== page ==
Your Winter Guide to Aspen, Colorado
5,547 skiable acres + 300 inches of snow = slope central
It doesn’t get much more perfect than cold nights in Aspen, with its glowing lampposts and snow-dusted trees. In a state jam-packed with winter ski havens, Aspen stands out for the sheer vastness of its alpine empire divided into four massive resorts. Surprisingly, that doesn’t translate into endless, purgatorial gridlock. It’s far enough from Denver to keep the crowds at bay, meaning you rarely have to wait more than five minutes to catch a ski lift. After the boots and masks come off, the town brings out its trademark glitz with fancy boutiques, luxe hotels, and splurge-worthy restaurants.
Whether it’s a heart-pounding descent at Aspen Highlands, a careful glide down a bunny hill at Snowmass, a trip to a pop-up Champagne bar on the flank of Aspen Mountain, or a snowboarding lesson at Buttermilk, the four resorts that make up Aspen Snowmass (multi-resort lift tickets from $101; aspensnowmass.com) are about the downhill action. Back in town, most places bend over backward to cater to the powder crowd. Aspen Art Museum (free; aspenartmuseum.org) has a strict no ski-boots policy, but they’ll lend you a pair of slippers at the front desk so you can check out their cutting-edge contemporary installations. In Snowmass Village, The Spa at Viceroy Snowmass ($95; viceroyhotelsandresorts.com) offers rejuvenating 30-minute ski-in/ski-out treatments focused on keeping you limber.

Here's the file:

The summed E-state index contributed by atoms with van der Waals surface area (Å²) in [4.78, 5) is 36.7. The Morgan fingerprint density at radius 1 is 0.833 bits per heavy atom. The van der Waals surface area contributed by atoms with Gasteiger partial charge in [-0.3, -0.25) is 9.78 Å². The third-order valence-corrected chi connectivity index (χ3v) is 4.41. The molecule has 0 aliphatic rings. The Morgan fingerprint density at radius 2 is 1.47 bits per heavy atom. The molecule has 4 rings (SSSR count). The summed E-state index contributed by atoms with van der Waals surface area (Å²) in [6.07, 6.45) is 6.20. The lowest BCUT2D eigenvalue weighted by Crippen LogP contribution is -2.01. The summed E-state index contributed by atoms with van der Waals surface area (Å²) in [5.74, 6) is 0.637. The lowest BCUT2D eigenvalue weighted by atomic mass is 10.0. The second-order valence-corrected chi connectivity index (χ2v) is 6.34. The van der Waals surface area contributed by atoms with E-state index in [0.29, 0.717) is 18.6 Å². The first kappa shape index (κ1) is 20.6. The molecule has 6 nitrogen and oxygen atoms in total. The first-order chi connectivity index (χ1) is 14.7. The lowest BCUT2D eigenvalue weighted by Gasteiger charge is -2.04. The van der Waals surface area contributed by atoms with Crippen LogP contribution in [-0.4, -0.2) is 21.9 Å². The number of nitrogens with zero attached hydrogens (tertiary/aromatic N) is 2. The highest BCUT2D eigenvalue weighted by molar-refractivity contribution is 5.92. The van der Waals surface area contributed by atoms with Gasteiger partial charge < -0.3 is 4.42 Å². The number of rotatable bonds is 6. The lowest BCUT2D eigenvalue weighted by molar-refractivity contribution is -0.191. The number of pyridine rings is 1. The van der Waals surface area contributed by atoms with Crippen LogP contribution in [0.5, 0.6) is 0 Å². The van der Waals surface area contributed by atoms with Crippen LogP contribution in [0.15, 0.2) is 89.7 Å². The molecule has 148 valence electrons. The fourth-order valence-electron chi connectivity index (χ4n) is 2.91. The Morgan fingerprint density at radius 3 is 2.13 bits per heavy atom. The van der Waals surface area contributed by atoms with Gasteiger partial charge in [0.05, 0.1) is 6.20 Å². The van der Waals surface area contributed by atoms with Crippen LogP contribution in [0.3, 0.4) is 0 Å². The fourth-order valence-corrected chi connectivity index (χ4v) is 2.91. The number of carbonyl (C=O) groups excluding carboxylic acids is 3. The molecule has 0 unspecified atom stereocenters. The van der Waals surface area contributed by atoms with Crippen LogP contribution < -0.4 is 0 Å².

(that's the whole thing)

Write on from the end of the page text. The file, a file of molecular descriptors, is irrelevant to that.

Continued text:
Eat + Sleep
Fourteen miles south of downtown, Pine Creek Cookhouse (pinecreekcookhouse.com) isn’t accessible by car in winter. Instead, after you park at the ghost town of Ashcroft, you click into a pair of Nordic skis (included with dinner) and glide a mile and a half for mountain fare like elk chops and rainbow trout served in a log chalet. (There’s also a sleigh ride option for nonskiers.) Come bedtime, the Limelight Hotel (from $365; limelighthotels.com) back in town strikes the perfect balance between classy and laid-back, with slope-friendly features like resort shuttles, a ski valet, and an après hangout where you can nurse a $4 brew next to one of the outdoor firepits.
Yes, there’s a Gucci boutique, but downtown’s Aspen Thrift Shop (aspenthriftshop.org) is the real must-browse store. The rich and famous often load up on ski gear while visiting—and then unload the barely worn, high-end items at this shop, which sells them secondhand for a song.
More than 200 flights a week—including non-stops from cities like Denver, Los Angeles, and Phoenix—land at Aspen/Pitkin County Airport, just 4 miles from the main hub.